Pittendrigh’s team took a creative approach to this problem, ultimately designing a series of high-quality educational animated videos that can convey specialized knowledge in an accessible, visual way to smallholders. Using voice-over technology, the same easy-to-understand video content can be used throughout countries and regions by simply changing the narrative language.
This breakthrough in the cassava market was made possible by a creative new invention called the autonomous mobile cassava processing unit, or AMPU, developed and deployed by the private Dutch Agricultural Development and Trading Company (DADTCO). AMPUs utilize a “split processing” technology to convert the cumbersome, water-laden roots of a cassava plant into cake, which can be more conveniently stored, transported and marketed.
Locally produced fertilizers from these new factories will reduce costs for local farmers who could purchase only imported fertilizer previously, and the new custom blends have the potential to help farmers increase yields by up to 100 percent compared to conventional fertilizer application.
Produced using low cost technology, the fortified feed blocks improve feed intake and digestibility of poor quality feed resources that have become more common due to the ecological impacts of climate change. Inexpensive and easy to transport, these blocks also open up entrepreneurship opportunities for women, who can manufacture them in areas of plenty and market them in areas of scarcity, sustaining livestock and economic vitality during dry seasons.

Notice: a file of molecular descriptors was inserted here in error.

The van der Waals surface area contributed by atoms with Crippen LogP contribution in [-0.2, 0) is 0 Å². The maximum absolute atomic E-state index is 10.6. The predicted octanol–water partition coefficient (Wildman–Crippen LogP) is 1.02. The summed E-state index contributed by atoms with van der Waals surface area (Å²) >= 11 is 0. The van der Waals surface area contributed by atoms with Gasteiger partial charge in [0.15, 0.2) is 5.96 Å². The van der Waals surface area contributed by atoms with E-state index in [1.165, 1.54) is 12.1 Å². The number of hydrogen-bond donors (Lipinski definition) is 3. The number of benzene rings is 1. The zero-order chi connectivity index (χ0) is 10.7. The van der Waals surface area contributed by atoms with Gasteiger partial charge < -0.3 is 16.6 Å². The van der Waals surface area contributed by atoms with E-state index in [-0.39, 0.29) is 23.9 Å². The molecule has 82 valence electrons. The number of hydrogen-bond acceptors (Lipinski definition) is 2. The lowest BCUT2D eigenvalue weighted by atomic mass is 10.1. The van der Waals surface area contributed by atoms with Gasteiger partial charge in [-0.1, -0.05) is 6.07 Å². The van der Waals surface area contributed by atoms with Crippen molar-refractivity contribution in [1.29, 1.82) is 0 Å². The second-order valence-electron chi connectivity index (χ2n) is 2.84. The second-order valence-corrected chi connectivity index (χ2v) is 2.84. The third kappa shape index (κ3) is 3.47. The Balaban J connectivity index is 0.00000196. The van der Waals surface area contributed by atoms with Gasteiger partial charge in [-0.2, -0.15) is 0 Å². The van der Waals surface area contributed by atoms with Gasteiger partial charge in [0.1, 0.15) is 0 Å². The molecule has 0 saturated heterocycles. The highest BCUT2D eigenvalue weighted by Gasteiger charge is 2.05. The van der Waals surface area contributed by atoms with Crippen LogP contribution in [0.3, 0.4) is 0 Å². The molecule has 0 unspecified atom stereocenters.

Biogas systems are essentially a form of composting: they use heated, airtight containers to transform organic waste (everything from cow dung to food scraps) into methane gas – the primary component of natural gas – and bioslurry, an unappetizing name for a nutrient-rich fertilizer that can help healthy and delicious food crops grow.
Outbreaks of Rift Valley fever virus (RVFV), a hemorrhagic disease that affects the health of hundreds of thousands of animals critical to agriculture, as well as human health, occur in the Sub-Saharan belt of Eastern and Southern Africa. The disease causes substantial economic hardship: it creates losses in live goat, sheep and cattle exports as well as major shortages of meat and milk in rural and urban communities.
Researchers have begun the process of mapping the DNA sequences of these resistant varieties so they can identify the specific genes that lead to resistance and, eventually, cross-breed bean plants exhibiting these genes with varieties already proven to be productive in Africa.